Docker-pkg is a tool that allows writing and managing docker images in a unified way, providing out of the box some useful functions:

  • Dependency tracking between images (so that an image can automatically depend on the latest version of its parent image)

  • Cache-avoiding out of the box

  • Support for automatically use build images for creating artifacts

  • Changelog based versioning (with nightly builds support)

  • Templating of common operations like installing packages, or image references

  • Helpers for build environment maintenance: simple purging of images and a utility to recursively update changelogs


docker-pkg can perform three fundamental actions:

  • build [BUILD_OPTS] <directory> which builds the images in the directory

  • prune [PRUNE_OPTS] <directory> which prunes old images from the local daemon

  • update [UPDATE_OPTS] <name> <directory> will create a changelog entry for <name> and all its dependent images so that they will be rebuilt with the next build.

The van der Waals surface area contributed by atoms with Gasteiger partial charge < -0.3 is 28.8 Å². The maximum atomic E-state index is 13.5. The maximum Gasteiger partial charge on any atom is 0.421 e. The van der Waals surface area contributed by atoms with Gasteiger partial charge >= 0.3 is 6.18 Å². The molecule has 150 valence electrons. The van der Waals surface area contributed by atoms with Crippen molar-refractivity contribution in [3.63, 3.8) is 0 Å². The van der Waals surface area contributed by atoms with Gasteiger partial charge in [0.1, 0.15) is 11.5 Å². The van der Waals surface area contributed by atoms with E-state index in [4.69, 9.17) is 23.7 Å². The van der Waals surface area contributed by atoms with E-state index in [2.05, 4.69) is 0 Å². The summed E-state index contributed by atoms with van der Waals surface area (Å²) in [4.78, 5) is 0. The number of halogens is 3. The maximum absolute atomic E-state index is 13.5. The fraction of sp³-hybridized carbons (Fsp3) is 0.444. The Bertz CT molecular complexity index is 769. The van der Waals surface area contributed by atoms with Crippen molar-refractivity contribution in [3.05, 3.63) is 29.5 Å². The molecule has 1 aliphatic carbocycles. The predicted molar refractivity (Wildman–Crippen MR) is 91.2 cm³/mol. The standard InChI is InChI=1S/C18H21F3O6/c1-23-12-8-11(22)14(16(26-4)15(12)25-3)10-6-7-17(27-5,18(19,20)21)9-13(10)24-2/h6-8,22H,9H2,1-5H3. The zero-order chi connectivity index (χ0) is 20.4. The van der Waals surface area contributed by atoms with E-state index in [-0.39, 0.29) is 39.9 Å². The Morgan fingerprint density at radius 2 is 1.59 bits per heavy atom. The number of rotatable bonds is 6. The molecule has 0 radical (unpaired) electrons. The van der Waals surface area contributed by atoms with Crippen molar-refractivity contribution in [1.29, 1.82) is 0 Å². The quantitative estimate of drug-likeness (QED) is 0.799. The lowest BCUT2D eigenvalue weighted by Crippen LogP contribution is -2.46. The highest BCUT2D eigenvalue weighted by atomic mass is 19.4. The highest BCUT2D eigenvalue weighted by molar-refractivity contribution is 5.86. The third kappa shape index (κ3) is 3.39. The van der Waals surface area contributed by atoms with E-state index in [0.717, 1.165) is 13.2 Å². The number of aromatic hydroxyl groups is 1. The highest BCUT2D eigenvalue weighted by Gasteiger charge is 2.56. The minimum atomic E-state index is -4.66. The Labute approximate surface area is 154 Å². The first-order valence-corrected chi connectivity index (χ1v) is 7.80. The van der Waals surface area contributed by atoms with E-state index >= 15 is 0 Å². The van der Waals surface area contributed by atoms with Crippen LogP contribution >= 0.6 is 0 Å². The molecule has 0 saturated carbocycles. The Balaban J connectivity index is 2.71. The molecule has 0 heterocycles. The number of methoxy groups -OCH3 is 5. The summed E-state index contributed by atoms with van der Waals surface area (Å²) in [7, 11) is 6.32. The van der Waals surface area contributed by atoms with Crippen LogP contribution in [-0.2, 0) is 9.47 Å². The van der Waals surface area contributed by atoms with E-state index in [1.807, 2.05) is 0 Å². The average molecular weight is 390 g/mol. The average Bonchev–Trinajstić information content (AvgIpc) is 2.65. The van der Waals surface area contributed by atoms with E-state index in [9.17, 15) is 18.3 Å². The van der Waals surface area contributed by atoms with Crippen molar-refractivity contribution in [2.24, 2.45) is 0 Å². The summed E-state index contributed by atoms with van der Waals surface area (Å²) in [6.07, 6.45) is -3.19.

As can be seen, in all cases we provide docker-pkg with a directory where our image definitions are located. docker-pkg will scan that directory recursively for directories containing:

  • A Dockerfile.template file

  • A debian-formatted changelog

Based on information in the changelog, on configuration options, and on what is found in the Dockerfile.template, a Dockerfile is generated.

If you chose to build images, that dockerfile (and the content of the directory) are used to build an image. The name and tag of an image will be derived by the last entry its changelog. Finally, the built images will be pushed to the configured registry, when authentication credentials are provided.


You can provide any variable via a configuration file (in YAML format) that you will then be able to reference in your templates. In addition to those, there are some builtin configuration variables that will not only be usable in your templates, but also affect how docker-pkg works: